Friends mourn the loss of an enduring icon in the slopestyle mountain bike world.
The mountain bike community is reeling after freerider Kelly McGarry passed away on Monday. Though it was initially erroneously reported that McGarry was killed in a crash, the Kiwi mountain biker actually died from cardiac arrest stemming from an arrhythmia while riding outside of Queenstown, New Zealand.
The 33-year-old from Nelson, New Zealand, suffered a heart attack while pedaling uphill on the Fernhill Loop Track, high above Queenstown’s Skyline Gondola. According to McGarry’s longtime friend and past teammate, Eric Porter, the ascent is not difficult and the Kiwi was taking his time with plenty of stops. “It’s not like he was racing or pushing too hard,” Porter says. “Close to the top, he just collapsed.”
The medical examiner’s report is yet to be filed, but friends and colleagues say that McGarry had no indication that he had any sort of heart problems.
McGarry’s partners at the time, two Germans who were out riding with him to capture video footage for his bike sponsor, YT Industries, performed CPR after he lost consciousness. They were unable to revive him, and paramedics, who were helicoptered to the scene, pronounced McGarry dead at 4:20 p.m. local time.
McGarry, known to friends and fans alike as McGazza, was an enduring icon in the slopestyle mountain bike world. He grew up BMXing and burst onto the mountain bike scene in 2006 when he entered Crankworx, which was then still open invitation, and placed 18th. At 6’5” and over 200 pounds with a long mane of curly bleached locks and an easygoing, manner, McGarry was hard to overlook, and he quickly parlayed that success into sponsorships. “I really had no idea that I’d ever end up doing it for a job back then,” he told DirtTV last year. “But I just kept at it. And I eventually started getting a couple of good results and people started noticing.”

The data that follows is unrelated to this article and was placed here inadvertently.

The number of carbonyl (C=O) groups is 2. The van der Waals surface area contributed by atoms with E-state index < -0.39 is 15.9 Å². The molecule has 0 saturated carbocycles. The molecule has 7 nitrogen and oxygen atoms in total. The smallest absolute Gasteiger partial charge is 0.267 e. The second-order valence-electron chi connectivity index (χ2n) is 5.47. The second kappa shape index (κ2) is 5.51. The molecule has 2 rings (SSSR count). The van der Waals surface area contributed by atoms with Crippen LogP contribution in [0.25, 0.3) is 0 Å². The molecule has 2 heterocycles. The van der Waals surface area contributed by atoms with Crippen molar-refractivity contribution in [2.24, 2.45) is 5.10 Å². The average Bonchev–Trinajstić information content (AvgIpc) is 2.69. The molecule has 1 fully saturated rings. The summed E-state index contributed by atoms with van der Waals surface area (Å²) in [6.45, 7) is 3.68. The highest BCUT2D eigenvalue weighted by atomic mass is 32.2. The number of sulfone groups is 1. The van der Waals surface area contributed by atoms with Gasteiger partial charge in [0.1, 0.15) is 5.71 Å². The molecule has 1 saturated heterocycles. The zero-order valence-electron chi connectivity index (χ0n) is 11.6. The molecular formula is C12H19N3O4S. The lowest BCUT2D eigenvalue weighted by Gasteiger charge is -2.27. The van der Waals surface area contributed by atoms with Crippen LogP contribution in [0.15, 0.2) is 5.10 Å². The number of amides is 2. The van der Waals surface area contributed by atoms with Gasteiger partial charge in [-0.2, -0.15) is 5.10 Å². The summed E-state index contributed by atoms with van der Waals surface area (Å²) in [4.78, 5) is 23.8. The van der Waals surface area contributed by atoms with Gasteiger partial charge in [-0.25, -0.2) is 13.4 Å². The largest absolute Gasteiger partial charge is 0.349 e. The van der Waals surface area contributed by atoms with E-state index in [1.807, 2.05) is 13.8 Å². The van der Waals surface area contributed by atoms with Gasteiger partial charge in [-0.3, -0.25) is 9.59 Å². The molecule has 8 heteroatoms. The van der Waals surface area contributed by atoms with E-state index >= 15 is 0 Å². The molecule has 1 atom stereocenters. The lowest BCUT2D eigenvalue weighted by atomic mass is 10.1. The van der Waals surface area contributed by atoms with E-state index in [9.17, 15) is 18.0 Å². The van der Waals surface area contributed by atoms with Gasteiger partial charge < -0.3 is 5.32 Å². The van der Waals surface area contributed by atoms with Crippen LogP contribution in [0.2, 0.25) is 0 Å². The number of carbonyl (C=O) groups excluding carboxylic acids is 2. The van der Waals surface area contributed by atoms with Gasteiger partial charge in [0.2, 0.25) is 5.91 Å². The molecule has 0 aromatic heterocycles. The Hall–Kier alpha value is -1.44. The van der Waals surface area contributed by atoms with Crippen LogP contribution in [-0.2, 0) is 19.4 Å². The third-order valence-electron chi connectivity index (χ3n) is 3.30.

That’s characteristic low-key talk from the man who was currently ranked in the world’s top 20 for slopestyle and who came to many people’s attention with a 50-foot backflip he performed in 2009 in Queenstown. McGarry had also participated in nine consecutive Red Bull Rampages, a record for the event. He was perhaps best known for his 2013 appearance at that event, when he backflipped the 72-foot Canyon Gap, the first rider to ever attempt the feat. The GoPro footage of the stunt has garnered nearly 29 million views.
But Porter says McGazza wasn’t just a daredevil. “Everyone knew him for backflipping 70 feet at Rampage, and he liked to go fast and big and charge hard,” says Porter. “But he wasn’t a reckless hucker. He was extremely calculated and only did things that he was confident he could succeed at.”
McGarry’s close friend, Jon Kennedy, agrees. “Backflips were second nature to him. He’d been working on that for years,” he says. “Mostly he liked to go fast, charge hard, and have fun.” Kennedy got to know McGazza after he hired the Kiwi onto the Diamond Back mountain bike team, where he rode for four years prior to joining YT Industries in 2015. “He didn’t have the bag of tricks of some of the younger riders. But that didn’t matter,” Kennedy remembers. “I wanted him because he was a great rider but also because he was a great ambassador. He was approachable, authentic, and the nicest guy. He cared about the sport and made every single person he met feel like they were important.”
Some of the most enduring images are of McGazza signing autographs and chatting with children and admirers. He was famously approachable and last year returned to his hometown of Nelson to mentor young riders. “If I can give something back to the kids, I’m gonna [do it],” he said at the time. His trail company, Elevate, was also helping to cultivate the slopestyle scene in New Zealand and beyond. The crew had just completed the course for the second-installment of the Crankworx World Tour event at Rotorua Gravity Park next month.
It might seem ironic that a man who was pushing the envelope of riding so hard would die in such a mundane manner, but Kennedy doesn’t see it that way. “Kelly would have been pissed if he died doing a backflip. We had talked about the risks he was taking at Rampage, and he had no plans of dying there. I think the real irony is that a guy who had one of the biggest hearts in the industry died from a heart problem,” Kennedy says. “But he went in his favorite place, doing what he loved, so in some ways it’s the most beautiful thing that could have happened.”
Bike magazine has put together an in-depth and touching tribute to McGarry.